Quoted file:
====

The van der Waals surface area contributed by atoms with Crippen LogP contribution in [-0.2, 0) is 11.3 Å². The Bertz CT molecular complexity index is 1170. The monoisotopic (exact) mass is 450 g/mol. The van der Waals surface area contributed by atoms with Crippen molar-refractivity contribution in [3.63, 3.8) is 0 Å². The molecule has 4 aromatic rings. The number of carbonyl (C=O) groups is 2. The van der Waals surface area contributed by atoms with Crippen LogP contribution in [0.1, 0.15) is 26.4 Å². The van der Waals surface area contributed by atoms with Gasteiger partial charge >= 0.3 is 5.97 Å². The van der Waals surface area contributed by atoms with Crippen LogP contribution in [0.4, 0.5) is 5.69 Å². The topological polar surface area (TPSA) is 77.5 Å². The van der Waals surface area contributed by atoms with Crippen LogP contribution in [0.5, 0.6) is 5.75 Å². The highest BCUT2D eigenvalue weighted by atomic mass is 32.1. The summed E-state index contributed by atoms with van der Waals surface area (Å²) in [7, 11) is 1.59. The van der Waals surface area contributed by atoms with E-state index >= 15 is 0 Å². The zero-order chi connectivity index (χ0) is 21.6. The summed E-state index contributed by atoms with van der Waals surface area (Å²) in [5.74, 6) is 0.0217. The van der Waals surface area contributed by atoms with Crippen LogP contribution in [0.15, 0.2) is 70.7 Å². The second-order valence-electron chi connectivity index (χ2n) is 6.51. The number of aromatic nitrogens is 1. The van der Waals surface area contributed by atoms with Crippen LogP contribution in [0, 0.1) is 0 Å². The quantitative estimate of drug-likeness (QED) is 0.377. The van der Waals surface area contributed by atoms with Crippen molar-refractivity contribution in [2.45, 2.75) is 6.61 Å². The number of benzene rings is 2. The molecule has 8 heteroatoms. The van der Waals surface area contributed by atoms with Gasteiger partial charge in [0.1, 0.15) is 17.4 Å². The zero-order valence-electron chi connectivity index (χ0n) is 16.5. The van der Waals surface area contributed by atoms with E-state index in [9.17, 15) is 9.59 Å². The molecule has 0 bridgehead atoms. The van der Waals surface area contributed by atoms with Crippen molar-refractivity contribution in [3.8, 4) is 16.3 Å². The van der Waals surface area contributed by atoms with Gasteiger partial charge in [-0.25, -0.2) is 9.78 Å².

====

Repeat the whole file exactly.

The van der Waals surface area contributed by atoms with Crippen LogP contribution in [-0.2, 0) is 11.3 Å². The Bertz CT molecular complexity index is 1170. The monoisotopic (exact) mass is 450 g/mol. The van der Waals surface area contributed by atoms with Crippen molar-refractivity contribution in [3.63, 3.8) is 0 Å². The molecule has 4 aromatic rings. The number of carbonyl (C=O) groups is 2. The van der Waals surface area contributed by atoms with Crippen LogP contribution in [0.1, 0.15) is 26.4 Å². The van der Waals surface area contributed by atoms with Gasteiger partial charge >= 0.3 is 5.97 Å². The van der Waals surface area contributed by atoms with Crippen LogP contribution in [0.4, 0.5) is 5.69 Å². The topological polar surface area (TPSA) is 77.5 Å². The van der Waals surface area contributed by atoms with Crippen LogP contribution in [0.5, 0.6) is 5.75 Å². The highest BCUT2D eigenvalue weighted by atomic mass is 32.1. The summed E-state index contributed by atoms with van der Waals surface area (Å²) in [7, 11) is 1.59. The van der Waals surface area contributed by atoms with E-state index >= 15 is 0 Å². The zero-order chi connectivity index (χ0) is 21.6. The summed E-state index contributed by atoms with van der Waals surface area (Å²) in [5.74, 6) is 0.0217. The van der Waals surface area contributed by atoms with Crippen LogP contribution in [0.15, 0.2) is 70.7 Å². The second-order valence-electron chi connectivity index (χ2n) is 6.51. The number of aromatic nitrogens is 1. The van der Waals surface area contributed by atoms with Crippen LogP contribution in [0, 0.1) is 0 Å². The quantitative estimate of drug-likeness (QED) is 0.377. The van der Waals surface area contributed by atoms with Crippen molar-refractivity contribution in [2.45, 2.75) is 6.61 Å². The number of benzene rings is 2. The molecule has 8 heteroatoms. The van der Waals surface area contributed by atoms with Gasteiger partial charge in [0.1, 0.15) is 17.4 Å². The zero-order valence-electron chi connectivity index (χ0n) is 16.5. The van der Waals surface area contributed by atoms with E-state index in [9.17, 15) is 9.59 Å². The molecule has 0 bridgehead atoms. The van der Waals surface area contributed by atoms with Crippen molar-refractivity contribution in [3.8, 4) is 16.3 Å². The van der Waals surface area contributed by atoms with Gasteiger partial charge in [-0.25, -0.2) is 9.78 Å².